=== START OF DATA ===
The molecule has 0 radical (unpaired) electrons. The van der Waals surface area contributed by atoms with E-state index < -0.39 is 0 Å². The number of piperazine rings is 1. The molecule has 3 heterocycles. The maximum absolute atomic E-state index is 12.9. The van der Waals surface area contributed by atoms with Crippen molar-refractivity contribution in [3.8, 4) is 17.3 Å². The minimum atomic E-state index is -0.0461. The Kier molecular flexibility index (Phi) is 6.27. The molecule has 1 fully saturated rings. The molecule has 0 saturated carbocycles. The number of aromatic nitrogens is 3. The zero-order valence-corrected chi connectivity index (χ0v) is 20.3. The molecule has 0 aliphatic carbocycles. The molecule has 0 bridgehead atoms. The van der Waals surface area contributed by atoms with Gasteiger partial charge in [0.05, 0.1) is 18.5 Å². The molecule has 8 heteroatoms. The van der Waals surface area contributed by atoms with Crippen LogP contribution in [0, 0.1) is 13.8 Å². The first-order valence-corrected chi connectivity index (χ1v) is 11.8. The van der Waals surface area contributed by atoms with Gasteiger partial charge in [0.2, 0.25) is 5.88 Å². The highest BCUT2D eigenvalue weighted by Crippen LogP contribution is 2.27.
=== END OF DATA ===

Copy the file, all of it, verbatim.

The molecule has 0 radical (unpaired) electrons. The van der Waals surface area contributed by atoms with E-state index < -0.39 is 0 Å². The number of piperazine rings is 1. The molecule has 3 heterocycles. The maximum absolute atomic E-state index is 12.9. The van der Waals surface area contributed by atoms with Crippen molar-refractivity contribution in [3.8, 4) is 17.3 Å². The minimum atomic E-state index is -0.0461. The Kier molecular flexibility index (Phi) is 6.27. The molecule has 1 fully saturated rings. The molecule has 0 saturated carbocycles. The number of aromatic nitrogens is 3. The zero-order valence-corrected chi connectivity index (χ0v) is 20.3. The molecule has 0 aliphatic carbocycles. The molecule has 0 bridgehead atoms. The van der Waals surface area contributed by atoms with Gasteiger partial charge in [0.05, 0.1) is 18.5 Å². The molecule has 8 heteroatoms. The van der Waals surface area contributed by atoms with Crippen LogP contribution in [0, 0.1) is 13.8 Å². The first-order valence-corrected chi connectivity index (χ1v) is 11.8. The van der Waals surface area contributed by atoms with Gasteiger partial charge in [0.2, 0.25) is 5.88 Å². The highest BCUT2D eigenvalue weighted by Crippen LogP contribution is 2.27.